Williams, Rowan

Williams, Rowan
▪ 2003

      In selecting Welsh Archbishop Rowan Williams to serve as the spiritual head of the world's 70 million Anglicans, British officials chose a man with a reputation as an intellectual who could relate to popular culture. When his appointment as the 104th archbishop of Canterbury was announced in July 2002, he was widely hailed as a leader who had the potential for giving Christianity a voice that would be respected in modern society. At a news conference, Williams said, “If there is one thing I long for above all else, it is that the years to come may see Christianity in this country able again to capture the imagination of our culture, to draw the strongest energies of our thinking and feeling into the exploration of what our creeds put before us.”

      Williams's stands on political and theological issues made him a figure of controversy in the Church of England and the wider Anglican Communion. He had criticized the 2001 bombing of Afghanistan as “morally tainted” and said an invasion of Iraq would be “immoral and illegal” unless it was approved by the United Nations. He favoured the consecration of women bishops and acknowledged having ordained a man who was an open and active homosexual. While lecturing in Australia in May, he said, “I am not convinced that a homosexual has to be celibate in every imaginable circumstance.”

      At age 52, Williams was the youngest man to be appointed archbishop of Canterbury since Charles Manners Sutton in 1805. A native of Wales, at his enthronement in 2003 he would become the first leader of the Anglican Communion from outside England since the 16th century.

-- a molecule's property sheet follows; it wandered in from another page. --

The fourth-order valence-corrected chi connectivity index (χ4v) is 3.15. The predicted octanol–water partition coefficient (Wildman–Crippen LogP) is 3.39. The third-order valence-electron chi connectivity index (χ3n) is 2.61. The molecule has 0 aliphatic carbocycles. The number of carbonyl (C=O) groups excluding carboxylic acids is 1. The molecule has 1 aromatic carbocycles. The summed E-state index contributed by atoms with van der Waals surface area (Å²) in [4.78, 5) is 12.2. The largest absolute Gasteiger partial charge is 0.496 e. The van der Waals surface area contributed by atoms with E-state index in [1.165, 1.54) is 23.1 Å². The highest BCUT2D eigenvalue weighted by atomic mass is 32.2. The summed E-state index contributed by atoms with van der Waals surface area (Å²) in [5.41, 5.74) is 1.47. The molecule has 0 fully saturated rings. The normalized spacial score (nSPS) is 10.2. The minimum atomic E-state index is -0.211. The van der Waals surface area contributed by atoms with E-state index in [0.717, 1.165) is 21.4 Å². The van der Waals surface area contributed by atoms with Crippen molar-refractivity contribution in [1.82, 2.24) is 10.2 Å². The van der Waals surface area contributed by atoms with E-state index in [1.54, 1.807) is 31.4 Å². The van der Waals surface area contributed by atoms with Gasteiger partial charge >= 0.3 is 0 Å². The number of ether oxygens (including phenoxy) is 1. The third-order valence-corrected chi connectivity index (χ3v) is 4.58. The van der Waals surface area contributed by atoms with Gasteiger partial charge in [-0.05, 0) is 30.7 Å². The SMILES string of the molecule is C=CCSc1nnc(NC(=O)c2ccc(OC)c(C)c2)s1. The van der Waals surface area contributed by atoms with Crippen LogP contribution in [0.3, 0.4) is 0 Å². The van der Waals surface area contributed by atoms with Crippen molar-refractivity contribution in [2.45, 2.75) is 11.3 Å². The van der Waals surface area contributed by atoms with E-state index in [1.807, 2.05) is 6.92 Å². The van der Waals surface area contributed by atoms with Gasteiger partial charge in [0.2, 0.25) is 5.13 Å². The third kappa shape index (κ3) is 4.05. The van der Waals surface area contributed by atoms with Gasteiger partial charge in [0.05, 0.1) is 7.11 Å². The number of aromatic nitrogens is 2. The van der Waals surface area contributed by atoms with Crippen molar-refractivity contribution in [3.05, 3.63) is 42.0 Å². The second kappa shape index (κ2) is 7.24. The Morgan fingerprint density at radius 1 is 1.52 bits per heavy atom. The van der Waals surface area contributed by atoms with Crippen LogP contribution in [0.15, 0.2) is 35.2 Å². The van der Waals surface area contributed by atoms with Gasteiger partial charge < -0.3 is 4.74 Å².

Williams was born on June 14, 1950, as the only child of a couple in Swansea, Wales. His parents were Presbyterians at the time, and the family joined the Anglican Church in Wales when he was in his early teens. He earned his bachelor of arts and master's degrees in theology from the University of Cambridge and his doctorates in philosophy and theology from the University of Oxford. Williams was ordained to the priesthood in 1978 and spent nine years at Cambridge as a tutor, dean, and chaplain before becoming professor of theology at Oxford in 1986. The Oxford appointment made him the youngest person ever to hold such a position there and the only person to have been a professor of theology at both Oxford and Cambridge. He became bishop of Monmouth, Wales, in 1992 and archbishop of Wales in 2000. Williams, who was married and the father of two children, would become the first archbishop in 120 years to take school-age children to Lambeth Palace.

Darrell J. Turner

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in full  Rowan Douglas Williams 
born June 14, 1950, Swansea, Wales
 104th archbishop of Canterbury (from 2002), a noted theologian, archbishop of the Church in Wales (Wales, Church in) (2000–02), and the first archbishop of Canterbury in modern times chosen from outside the Church of England.